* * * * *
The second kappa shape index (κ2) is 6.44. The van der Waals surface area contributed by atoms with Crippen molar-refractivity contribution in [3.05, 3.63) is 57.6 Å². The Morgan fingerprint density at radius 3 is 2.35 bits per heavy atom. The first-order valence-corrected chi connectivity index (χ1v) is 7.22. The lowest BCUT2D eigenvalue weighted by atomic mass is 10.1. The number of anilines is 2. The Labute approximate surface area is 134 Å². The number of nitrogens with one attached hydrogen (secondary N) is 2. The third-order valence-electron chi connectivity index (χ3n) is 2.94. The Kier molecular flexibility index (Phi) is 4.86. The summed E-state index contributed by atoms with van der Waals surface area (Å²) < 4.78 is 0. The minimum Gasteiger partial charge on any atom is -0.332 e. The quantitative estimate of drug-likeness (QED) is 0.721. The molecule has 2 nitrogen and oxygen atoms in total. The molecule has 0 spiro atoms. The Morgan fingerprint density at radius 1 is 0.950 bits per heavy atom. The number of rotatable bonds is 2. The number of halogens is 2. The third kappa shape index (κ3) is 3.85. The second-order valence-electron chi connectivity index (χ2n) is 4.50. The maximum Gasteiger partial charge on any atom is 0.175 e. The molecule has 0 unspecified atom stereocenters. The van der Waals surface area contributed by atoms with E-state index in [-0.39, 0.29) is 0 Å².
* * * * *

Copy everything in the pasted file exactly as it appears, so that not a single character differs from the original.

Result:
The second kappa shape index (κ2) is 6.44. The van der Waals surface area contributed by atoms with Crippen molar-refractivity contribution in [3.05, 3.63) is 57.6 Å². The Morgan fingerprint density at radius 3 is 2.35 bits per heavy atom. The first-order valence-corrected chi connectivity index (χ1v) is 7.22. The lowest BCUT2D eigenvalue weighted by atomic mass is 10.1. The number of anilines is 2. The Labute approximate surface area is 134 Å². The number of nitrogens with one attached hydrogen (secondary N) is 2. The third-order valence-electron chi connectivity index (χ3n) is 2.94. The Kier molecular flexibility index (Phi) is 4.86. The summed E-state index contributed by atoms with van der Waals surface area (Å²) < 4.78 is 0. The minimum Gasteiger partial charge on any atom is -0.332 e. The quantitative estimate of drug-likeness (QED) is 0.721. The molecule has 2 nitrogen and oxygen atoms in total. The molecule has 0 spiro atoms. The Morgan fingerprint density at radius 1 is 0.950 bits per heavy atom. The number of rotatable bonds is 2. The number of halogens is 2. The third kappa shape index (κ3) is 3.85. The second-order valence-electron chi connectivity index (χ2n) is 4.50. The maximum Gasteiger partial charge on any atom is 0.175 e. The molecule has 0 unspecified atom stereocenters. The van der Waals surface area contributed by atoms with E-state index in [-0.39, 0.29) is 0 Å².